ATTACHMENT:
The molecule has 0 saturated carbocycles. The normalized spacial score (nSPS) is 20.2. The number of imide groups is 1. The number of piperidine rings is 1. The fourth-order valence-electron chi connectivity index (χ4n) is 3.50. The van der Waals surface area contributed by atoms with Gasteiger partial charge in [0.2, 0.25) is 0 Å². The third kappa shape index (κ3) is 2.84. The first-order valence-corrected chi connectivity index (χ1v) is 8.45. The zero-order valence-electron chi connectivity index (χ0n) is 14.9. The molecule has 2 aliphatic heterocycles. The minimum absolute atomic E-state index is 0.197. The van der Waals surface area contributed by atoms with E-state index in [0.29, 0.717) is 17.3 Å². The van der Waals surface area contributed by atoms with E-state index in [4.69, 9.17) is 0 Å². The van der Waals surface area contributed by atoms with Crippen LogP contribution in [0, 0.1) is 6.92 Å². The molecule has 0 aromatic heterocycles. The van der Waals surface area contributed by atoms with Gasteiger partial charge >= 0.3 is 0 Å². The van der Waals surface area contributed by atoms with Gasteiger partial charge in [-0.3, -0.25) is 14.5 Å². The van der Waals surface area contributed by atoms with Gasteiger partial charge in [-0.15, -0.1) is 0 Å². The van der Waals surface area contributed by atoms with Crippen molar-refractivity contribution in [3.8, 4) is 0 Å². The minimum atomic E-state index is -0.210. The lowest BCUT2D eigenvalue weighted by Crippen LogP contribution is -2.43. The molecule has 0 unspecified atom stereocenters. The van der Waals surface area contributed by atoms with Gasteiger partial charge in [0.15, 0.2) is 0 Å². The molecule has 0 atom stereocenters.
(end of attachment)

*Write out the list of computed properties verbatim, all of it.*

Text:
The molecule has 0 saturated carbocycles. The normalized spacial score (nSPS) is 20.2. The number of imide groups is 1. The number of piperidine rings is 1. The fourth-order valence-electron chi connectivity index (χ4n) is 3.50. The van der Waals surface area contributed by atoms with Gasteiger partial charge in [0.2, 0.25) is 0 Å². The third kappa shape index (κ3) is 2.84. The first-order valence-corrected chi connectivity index (χ1v) is 8.45. The zero-order valence-electron chi connectivity index (χ0n) is 14.9. The molecule has 2 aliphatic heterocycles. The minimum absolute atomic E-state index is 0.197. The van der Waals surface area contributed by atoms with E-state index in [0.29, 0.717) is 17.3 Å². The van der Waals surface area contributed by atoms with E-state index in [4.69, 9.17) is 0 Å². The van der Waals surface area contributed by atoms with Crippen LogP contribution in [0, 0.1) is 6.92 Å². The molecule has 0 aromatic heterocycles. The van der Waals surface area contributed by atoms with Gasteiger partial charge >= 0.3 is 0 Å². The van der Waals surface area contributed by atoms with Gasteiger partial charge in [-0.3, -0.25) is 14.5 Å². The van der Waals surface area contributed by atoms with Gasteiger partial charge in [-0.15, -0.1) is 0 Å². The van der Waals surface area contributed by atoms with Crippen molar-refractivity contribution in [3.8, 4) is 0 Å². The minimum atomic E-state index is -0.210. The lowest BCUT2D eigenvalue weighted by Crippen LogP contribution is -2.43. The molecule has 0 unspecified atom stereocenters. The van der Waals surface area contributed by atoms with Gasteiger partial charge in [0.15, 0.2) is 0 Å². The molecule has 0 atom stereocenters.